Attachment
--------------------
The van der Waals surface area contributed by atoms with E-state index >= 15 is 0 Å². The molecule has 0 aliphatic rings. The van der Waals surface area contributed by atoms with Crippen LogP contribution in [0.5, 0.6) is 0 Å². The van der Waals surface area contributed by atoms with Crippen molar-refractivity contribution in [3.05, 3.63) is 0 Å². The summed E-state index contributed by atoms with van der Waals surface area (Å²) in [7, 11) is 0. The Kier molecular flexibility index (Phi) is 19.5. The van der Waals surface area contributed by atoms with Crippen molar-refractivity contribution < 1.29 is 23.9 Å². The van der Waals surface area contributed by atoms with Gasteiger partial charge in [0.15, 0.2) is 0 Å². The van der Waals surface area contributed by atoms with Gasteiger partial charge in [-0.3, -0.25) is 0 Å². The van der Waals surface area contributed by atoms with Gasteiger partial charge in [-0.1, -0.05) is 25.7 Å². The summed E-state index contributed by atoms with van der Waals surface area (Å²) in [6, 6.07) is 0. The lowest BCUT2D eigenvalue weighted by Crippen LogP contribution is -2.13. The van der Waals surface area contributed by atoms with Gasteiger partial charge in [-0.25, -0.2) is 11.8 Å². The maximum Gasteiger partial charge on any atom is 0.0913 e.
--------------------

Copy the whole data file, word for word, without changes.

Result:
The van der Waals surface area contributed by atoms with E-state index >= 15 is 0 Å². The molecule has 0 aliphatic rings. The van der Waals surface area contributed by atoms with Crippen LogP contribution in [0.5, 0.6) is 0 Å². The van der Waals surface area contributed by atoms with Crippen molar-refractivity contribution in [3.05, 3.63) is 0 Å². The summed E-state index contributed by atoms with van der Waals surface area (Å²) in [7, 11) is 0. The Kier molecular flexibility index (Phi) is 19.5. The van der Waals surface area contributed by atoms with Crippen molar-refractivity contribution < 1.29 is 23.9 Å². The van der Waals surface area contributed by atoms with Gasteiger partial charge in [0.15, 0.2) is 0 Å². The van der Waals surface area contributed by atoms with Gasteiger partial charge in [-0.3, -0.25) is 0 Å². The van der Waals surface area contributed by atoms with Gasteiger partial charge in [-0.1, -0.05) is 25.7 Å². The summed E-state index contributed by atoms with van der Waals surface area (Å²) in [6, 6.07) is 0. The lowest BCUT2D eigenvalue weighted by Crippen LogP contribution is -2.13. The van der Waals surface area contributed by atoms with Gasteiger partial charge in [-0.25, -0.2) is 11.8 Å². The maximum Gasteiger partial charge on any atom is 0.0913 e.